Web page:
March 30, 2002 — Alfredo Amezaga asked me to take a photo of him with Adam Kennedy when he was at Angel Stadium to receive an award before an exhibition game.
November is the time of year when I write the annual FutureAngels.com Top 10 Prospects list. This year’s report should be on-line by the end of the month, unless the Angels do something foolish like trade Brandon Wood and Nick Adenhart to Florida in a deal for Miguel Cabrera, in which case I start from scratch …
While you’re waiting for the report (or for your nails to dry), I thought you might like to look at past years’ reports:
I think the lists for the most part have withstood the test of time, when you take context into consideration. As I wrote every year, the reports were only a snapshot in time. No one can foresee an unpredictable injury, or series of injuries. Brian Specht, for example, was considered a top prospect but injuries slowly robbed him of his talent. Dallas McPherson’s back injuries haven’t finished him yet, but how many of us would go through all he’s suffered to keep chasing that dream?
It’s also important to realize that a list of prospects is not a list of future major leaguers; an organization thin in prospects may not have any real future big leaguers, but the list just projects who are the ten best talents. So my reports in the early years, written when the organization’s talent depth was rather thin, may list guys who never amounted to anything.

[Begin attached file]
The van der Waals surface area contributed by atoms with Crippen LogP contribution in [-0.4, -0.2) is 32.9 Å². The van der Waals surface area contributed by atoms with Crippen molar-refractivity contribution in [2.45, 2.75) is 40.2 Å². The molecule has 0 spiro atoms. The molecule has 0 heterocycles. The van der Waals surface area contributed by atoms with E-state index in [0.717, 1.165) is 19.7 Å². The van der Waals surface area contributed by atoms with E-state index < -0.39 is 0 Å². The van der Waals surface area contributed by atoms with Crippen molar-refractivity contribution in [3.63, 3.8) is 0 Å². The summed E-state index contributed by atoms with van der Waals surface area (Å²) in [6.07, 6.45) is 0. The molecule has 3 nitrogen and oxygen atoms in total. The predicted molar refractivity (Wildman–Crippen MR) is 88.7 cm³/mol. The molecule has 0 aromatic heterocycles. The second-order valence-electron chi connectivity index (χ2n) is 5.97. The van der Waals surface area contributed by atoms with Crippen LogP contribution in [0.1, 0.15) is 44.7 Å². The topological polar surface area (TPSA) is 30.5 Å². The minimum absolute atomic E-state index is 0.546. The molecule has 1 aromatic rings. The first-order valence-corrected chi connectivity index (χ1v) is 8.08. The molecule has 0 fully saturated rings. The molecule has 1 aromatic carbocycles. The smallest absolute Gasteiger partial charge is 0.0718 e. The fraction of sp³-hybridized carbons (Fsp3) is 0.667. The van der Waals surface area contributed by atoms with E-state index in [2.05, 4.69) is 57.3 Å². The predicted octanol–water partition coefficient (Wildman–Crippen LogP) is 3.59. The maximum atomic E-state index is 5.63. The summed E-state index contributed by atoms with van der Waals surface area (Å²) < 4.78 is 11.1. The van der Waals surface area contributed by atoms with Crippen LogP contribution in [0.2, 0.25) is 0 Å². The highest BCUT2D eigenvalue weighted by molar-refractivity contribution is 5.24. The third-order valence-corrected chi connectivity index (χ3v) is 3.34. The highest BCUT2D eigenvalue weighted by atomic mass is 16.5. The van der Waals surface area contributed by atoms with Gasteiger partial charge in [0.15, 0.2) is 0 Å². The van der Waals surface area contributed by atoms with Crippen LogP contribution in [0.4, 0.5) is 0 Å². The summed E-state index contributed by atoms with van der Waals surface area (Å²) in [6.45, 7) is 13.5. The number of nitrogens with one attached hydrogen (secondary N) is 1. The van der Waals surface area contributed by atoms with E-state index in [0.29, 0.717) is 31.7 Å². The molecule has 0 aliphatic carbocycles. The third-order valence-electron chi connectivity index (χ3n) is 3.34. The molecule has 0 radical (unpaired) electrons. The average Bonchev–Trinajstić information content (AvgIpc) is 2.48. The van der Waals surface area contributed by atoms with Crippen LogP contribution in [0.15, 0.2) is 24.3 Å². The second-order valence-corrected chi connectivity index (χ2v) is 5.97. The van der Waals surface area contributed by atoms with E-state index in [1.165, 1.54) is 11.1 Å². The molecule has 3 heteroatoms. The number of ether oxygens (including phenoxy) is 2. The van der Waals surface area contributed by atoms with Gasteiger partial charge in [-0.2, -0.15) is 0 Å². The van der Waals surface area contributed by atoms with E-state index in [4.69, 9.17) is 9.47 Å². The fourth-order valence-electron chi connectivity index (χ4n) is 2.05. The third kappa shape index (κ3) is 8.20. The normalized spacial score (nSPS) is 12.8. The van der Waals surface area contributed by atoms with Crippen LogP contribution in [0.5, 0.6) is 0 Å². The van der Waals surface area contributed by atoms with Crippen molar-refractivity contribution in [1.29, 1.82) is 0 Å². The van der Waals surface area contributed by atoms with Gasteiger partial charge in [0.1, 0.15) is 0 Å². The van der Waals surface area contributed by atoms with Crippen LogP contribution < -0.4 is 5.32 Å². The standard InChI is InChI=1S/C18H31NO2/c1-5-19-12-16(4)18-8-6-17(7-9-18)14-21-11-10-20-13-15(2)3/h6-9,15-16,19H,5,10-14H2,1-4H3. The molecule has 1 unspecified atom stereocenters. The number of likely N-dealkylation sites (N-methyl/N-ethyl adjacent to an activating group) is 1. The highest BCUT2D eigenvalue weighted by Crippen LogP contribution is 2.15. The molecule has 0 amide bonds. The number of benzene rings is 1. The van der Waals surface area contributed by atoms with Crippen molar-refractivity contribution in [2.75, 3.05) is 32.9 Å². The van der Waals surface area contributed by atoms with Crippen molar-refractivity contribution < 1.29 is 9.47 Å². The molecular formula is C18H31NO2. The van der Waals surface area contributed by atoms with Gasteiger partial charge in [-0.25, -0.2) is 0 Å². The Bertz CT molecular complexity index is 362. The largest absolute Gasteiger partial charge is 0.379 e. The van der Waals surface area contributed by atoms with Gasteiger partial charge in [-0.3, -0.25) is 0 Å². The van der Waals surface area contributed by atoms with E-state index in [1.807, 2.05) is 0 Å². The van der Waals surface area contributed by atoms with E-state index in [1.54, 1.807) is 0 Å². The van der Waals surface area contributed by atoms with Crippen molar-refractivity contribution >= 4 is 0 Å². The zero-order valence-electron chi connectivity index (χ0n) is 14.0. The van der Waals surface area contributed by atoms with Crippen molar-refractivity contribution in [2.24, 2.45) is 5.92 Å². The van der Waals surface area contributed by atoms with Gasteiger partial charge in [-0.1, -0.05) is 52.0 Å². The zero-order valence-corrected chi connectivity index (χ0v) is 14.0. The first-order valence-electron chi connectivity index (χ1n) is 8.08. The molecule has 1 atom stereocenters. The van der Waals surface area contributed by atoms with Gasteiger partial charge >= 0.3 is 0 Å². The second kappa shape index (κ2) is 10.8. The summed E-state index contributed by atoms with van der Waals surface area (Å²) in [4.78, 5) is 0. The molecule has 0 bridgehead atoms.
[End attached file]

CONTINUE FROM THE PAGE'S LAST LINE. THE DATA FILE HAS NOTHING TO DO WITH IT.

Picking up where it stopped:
I once asked Tom Kotchman how long it would take to judge a draft. He said you start to get an idea after three years, but you may have to go out as far as five or seven years, if not longer. Looking at these reports, you realize the jury is still out on decisions made long ago. We’re still waiting to see whether Jeff Mathis fulfills his potential, and he was drafted in June 2001.
And then there are guys you’ve forgotten long ago who are still playing professionally. I had infielder Alfredo Amezaga #10 on the 2001 list, projecting him as a utility player. Alfredo is now an infelder/outfielder for the Florida Marlins, sorta their version of Chone Figgins, although his AVG/OBP/SLG in 2007 of .263/.324/.358 won’t make anyone forget A-Rod.
Anyway, enjoy a romp through the past, and I’ll get to work on the future.